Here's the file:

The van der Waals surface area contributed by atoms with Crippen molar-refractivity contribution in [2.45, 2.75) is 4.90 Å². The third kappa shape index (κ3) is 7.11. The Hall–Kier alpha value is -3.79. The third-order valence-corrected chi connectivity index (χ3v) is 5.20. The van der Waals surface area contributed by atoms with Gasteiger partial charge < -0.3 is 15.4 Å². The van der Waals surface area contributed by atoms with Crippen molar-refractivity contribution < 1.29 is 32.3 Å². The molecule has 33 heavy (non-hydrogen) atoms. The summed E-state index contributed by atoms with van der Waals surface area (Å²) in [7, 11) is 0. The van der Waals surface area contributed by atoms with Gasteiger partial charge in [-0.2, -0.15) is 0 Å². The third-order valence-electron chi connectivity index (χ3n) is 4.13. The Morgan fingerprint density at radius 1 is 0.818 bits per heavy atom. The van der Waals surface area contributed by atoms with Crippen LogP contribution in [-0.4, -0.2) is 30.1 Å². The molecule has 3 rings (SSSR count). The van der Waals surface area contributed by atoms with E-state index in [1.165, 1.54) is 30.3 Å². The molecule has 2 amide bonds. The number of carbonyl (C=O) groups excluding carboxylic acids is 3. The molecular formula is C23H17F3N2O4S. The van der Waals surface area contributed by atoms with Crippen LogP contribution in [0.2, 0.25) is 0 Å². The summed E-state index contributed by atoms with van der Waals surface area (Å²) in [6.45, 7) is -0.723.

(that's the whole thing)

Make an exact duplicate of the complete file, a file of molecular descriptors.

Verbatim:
The van der Waals surface area contributed by atoms with Crippen molar-refractivity contribution in [2.45, 2.75) is 4.90 Å². The third kappa shape index (κ3) is 7.11. The Hall–Kier alpha value is -3.79. The third-order valence-corrected chi connectivity index (χ3v) is 5.20. The van der Waals surface area contributed by atoms with Gasteiger partial charge < -0.3 is 15.4 Å². The van der Waals surface area contributed by atoms with Crippen molar-refractivity contribution < 1.29 is 32.3 Å². The molecule has 33 heavy (non-hydrogen) atoms. The summed E-state index contributed by atoms with van der Waals surface area (Å²) in [7, 11) is 0. The van der Waals surface area contributed by atoms with Gasteiger partial charge in [-0.2, -0.15) is 0 Å². The third-order valence-electron chi connectivity index (χ3n) is 4.13. The Morgan fingerprint density at radius 1 is 0.818 bits per heavy atom. The van der Waals surface area contributed by atoms with Crippen LogP contribution in [-0.4, -0.2) is 30.1 Å². The molecule has 3 rings (SSSR count). The van der Waals surface area contributed by atoms with E-state index in [1.165, 1.54) is 30.3 Å². The molecule has 2 amide bonds. The number of carbonyl (C=O) groups excluding carboxylic acids is 3. The molecular formula is C23H17F3N2O4S. The van der Waals surface area contributed by atoms with Crippen LogP contribution in [0.2, 0.25) is 0 Å². The summed E-state index contributed by atoms with van der Waals surface area (Å²) in [6.45, 7) is -0.723.